S.D. journalists check whether public records are really 'public'
By The Associated Press
PIERRE, S.D. Want to see county documents about your neighbor's property taxes?
Want to know how much your city finance officer makes?
But if you want to find out what your sheriff or city police did yesterday, good luck.
A new survey shows South Dakotans have good access to county tax records and school and city government documents. But law enforcement information is another matter.
Reporters, editors and other staff of South Dakota's 11 daily newspapers and the Associated Press visited city, county and school offices in all county seats on June 26 to check whether records are available to the public. College students, publishers and a press operator also acted as surveyors.
"We ran a test. Does it work? If Joe Blow comes off the street to get information a salary or property-tax information, whatever it might be is the public able to access that information?" said Kim Dohrer, editor of The Daily Republic in Mitchell and president of the South Dakota Associated Press Managing Editors.
A separate study by the Better Government Association in Chicago in 2001 found South Dakota's public-access laws to be the nation's most restrictive. The government-watchdog group reviewed state laws on public access to records and meetings and declared them the worst in the country.
Dohrer says she hopes the new project carried out by South Dakota newspapers and the AP will help educate both the public and government officials about the importance of making public records easily available.
In a democratic society, citizens must be able to get information about government, Dohrer said. Open government can help prevent graft and corruption or just help people find out what is going on, she said.
"Open records are part and parcel of an open government. We all know what government is like when it's closed," Dohrer said.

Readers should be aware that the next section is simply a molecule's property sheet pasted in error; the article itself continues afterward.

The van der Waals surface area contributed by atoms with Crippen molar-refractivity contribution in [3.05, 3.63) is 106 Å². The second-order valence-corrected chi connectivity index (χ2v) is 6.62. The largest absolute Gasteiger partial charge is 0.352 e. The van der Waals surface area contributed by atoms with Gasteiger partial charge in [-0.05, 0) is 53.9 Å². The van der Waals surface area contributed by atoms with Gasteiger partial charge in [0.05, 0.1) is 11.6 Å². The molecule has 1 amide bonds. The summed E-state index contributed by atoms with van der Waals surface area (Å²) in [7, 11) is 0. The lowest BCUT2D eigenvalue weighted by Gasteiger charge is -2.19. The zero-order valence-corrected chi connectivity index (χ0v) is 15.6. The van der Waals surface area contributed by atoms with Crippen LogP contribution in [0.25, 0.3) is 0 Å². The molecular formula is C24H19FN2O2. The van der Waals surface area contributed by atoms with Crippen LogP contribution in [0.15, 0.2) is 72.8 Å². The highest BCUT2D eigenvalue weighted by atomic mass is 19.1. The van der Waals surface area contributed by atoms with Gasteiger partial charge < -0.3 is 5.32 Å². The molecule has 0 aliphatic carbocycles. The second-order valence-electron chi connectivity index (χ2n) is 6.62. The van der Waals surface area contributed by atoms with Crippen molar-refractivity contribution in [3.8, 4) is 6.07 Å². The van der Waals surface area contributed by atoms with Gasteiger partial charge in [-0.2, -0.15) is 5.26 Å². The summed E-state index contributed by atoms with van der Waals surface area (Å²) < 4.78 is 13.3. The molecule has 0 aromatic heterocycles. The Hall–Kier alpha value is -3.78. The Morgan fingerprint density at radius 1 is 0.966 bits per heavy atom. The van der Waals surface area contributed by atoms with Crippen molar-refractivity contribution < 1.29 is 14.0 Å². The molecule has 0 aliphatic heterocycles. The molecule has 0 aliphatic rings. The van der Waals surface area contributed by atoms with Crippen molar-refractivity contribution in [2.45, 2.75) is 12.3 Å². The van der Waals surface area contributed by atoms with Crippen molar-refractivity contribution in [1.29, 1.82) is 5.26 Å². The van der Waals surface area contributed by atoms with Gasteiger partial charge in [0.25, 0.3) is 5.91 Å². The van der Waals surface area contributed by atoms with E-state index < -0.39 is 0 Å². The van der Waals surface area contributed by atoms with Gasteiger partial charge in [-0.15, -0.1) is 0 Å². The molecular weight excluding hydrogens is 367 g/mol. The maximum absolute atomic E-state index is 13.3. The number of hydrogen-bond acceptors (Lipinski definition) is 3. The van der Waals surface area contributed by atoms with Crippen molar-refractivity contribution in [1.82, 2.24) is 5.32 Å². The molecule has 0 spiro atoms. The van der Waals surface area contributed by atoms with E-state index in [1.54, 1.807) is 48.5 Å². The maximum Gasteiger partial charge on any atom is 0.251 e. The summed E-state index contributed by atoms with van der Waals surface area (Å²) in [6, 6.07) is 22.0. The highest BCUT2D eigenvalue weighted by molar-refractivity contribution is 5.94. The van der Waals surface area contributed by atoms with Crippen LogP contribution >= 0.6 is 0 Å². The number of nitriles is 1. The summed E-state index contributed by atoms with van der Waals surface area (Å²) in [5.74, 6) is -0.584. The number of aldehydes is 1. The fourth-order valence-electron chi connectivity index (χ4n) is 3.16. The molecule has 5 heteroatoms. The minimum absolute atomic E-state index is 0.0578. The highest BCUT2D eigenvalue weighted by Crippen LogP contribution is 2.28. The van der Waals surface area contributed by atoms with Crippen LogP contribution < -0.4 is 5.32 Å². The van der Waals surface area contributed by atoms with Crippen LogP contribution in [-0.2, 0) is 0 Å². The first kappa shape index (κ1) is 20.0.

Because the information sought in the project was selected not for its news value but to test whether an average citizen could get it, the surveyors did not identify themselves as reporters. Unless pressed, they were not to reveal their identity or that the questions were part of a statewide project.
Some officials said their suspicions, already heightened by last year's terror attacks, were aroused by the surveyors' reluctance to explain why they wanted the records.
"I know it's public information. But what are they going to use it for? That's the kind of thing that's kind of scary, you know," said Mellette County Equalization Director Richard McKee, who provided the information requested. "We weren't so strict on it before 9/11."
What was sought
Equalization directors were asked for the current property-tax assessment of each county's commission chairman. Each county treasurer was asked for the commission chairman's tax bill. At city offices, documents showing the city finance officer's salary were requested.
Sheriff's offices and city police departments were asked to show the previous day's crime log. School districts were asked to provide a document showing the athletic director's pay.
The property tax information was provided in all but one county, and the officials who handle the information in that county were gone the day of the test. In nearly every city, officials also provided information on the finance officer's pay.
More than three-quarters of the school districts surveyed supplied information on their athletic directors' pay. When asked, 77% or 50 of the 65 school districts checked, gave the name and total compensation of the district's athletic or activities director. Of those, more than half first wanted to know why the information was requested.
But few sheriff's departments or city police would turn over their crime logs. Only 19 of 109 law enforcement agencies provided information from crime logs. Many law enforcement officials said those records were not considered public.
South Dakota law generally provides that any record that's required to be kept becomes a public record open to inspection by anyone during normal business hours. Other laws specifically prevent some documents from being made public.